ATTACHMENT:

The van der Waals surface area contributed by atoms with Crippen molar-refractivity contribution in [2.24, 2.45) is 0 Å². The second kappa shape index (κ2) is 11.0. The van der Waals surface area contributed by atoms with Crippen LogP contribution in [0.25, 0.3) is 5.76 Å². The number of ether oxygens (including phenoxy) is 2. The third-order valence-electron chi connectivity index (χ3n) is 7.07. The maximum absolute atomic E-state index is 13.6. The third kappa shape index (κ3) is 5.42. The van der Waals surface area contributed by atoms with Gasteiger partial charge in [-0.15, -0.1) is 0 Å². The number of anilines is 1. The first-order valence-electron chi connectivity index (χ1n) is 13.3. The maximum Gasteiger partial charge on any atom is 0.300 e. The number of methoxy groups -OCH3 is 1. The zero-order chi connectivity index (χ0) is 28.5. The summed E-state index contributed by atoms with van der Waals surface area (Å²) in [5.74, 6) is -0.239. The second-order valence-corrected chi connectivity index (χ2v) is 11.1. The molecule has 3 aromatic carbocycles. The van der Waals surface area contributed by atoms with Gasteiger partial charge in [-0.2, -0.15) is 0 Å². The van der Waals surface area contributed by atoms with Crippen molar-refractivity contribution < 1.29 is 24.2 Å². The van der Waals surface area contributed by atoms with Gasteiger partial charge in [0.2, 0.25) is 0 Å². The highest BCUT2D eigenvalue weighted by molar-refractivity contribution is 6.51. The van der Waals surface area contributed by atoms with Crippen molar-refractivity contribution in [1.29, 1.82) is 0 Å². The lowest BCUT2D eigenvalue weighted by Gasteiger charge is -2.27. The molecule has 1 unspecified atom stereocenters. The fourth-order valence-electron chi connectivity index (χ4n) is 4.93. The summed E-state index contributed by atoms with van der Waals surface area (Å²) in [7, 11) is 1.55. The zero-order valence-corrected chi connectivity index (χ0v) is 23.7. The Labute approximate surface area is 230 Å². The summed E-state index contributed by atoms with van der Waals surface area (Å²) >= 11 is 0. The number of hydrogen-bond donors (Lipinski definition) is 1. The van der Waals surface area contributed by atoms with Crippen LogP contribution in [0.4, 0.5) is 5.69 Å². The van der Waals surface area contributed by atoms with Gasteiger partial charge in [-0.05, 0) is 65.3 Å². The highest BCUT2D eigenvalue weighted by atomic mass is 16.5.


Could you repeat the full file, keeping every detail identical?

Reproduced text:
The van der Waals surface area contributed by atoms with Crippen molar-refractivity contribution in [2.24, 2.45) is 0 Å². The second kappa shape index (κ2) is 11.0. The van der Waals surface area contributed by atoms with Crippen LogP contribution in [0.25, 0.3) is 5.76 Å². The number of ether oxygens (including phenoxy) is 2. The third-order valence-electron chi connectivity index (χ3n) is 7.07. The maximum absolute atomic E-state index is 13.6. The third kappa shape index (κ3) is 5.42. The van der Waals surface area contributed by atoms with Gasteiger partial charge in [-0.15, -0.1) is 0 Å². The number of anilines is 1. The first-order valence-electron chi connectivity index (χ1n) is 13.3. The maximum Gasteiger partial charge on any atom is 0.300 e. The number of methoxy groups -OCH3 is 1. The zero-order chi connectivity index (χ0) is 28.5. The summed E-state index contributed by atoms with van der Waals surface area (Å²) in [5.74, 6) is -0.239. The second-order valence-corrected chi connectivity index (χ2v) is 11.1. The molecule has 3 aromatic carbocycles. The van der Waals surface area contributed by atoms with Gasteiger partial charge in [-0.2, -0.15) is 0 Å². The van der Waals surface area contributed by atoms with Crippen molar-refractivity contribution < 1.29 is 24.2 Å². The van der Waals surface area contributed by atoms with Gasteiger partial charge in [0.2, 0.25) is 0 Å². The highest BCUT2D eigenvalue weighted by molar-refractivity contribution is 6.51. The van der Waals surface area contributed by atoms with Crippen molar-refractivity contribution in [1.29, 1.82) is 0 Å². The lowest BCUT2D eigenvalue weighted by Gasteiger charge is -2.27. The molecule has 1 unspecified atom stereocenters. The fourth-order valence-electron chi connectivity index (χ4n) is 4.93. The summed E-state index contributed by atoms with van der Waals surface area (Å²) in [7, 11) is 1.55. The zero-order valence-corrected chi connectivity index (χ0v) is 23.7. The Labute approximate surface area is 230 Å². The summed E-state index contributed by atoms with van der Waals surface area (Å²) >= 11 is 0. The number of hydrogen-bond donors (Lipinski definition) is 1. The van der Waals surface area contributed by atoms with Crippen LogP contribution in [0.4, 0.5) is 5.69 Å². The van der Waals surface area contributed by atoms with Gasteiger partial charge in [-0.05, 0) is 65.3 Å². The highest BCUT2D eigenvalue weighted by atomic mass is 16.5.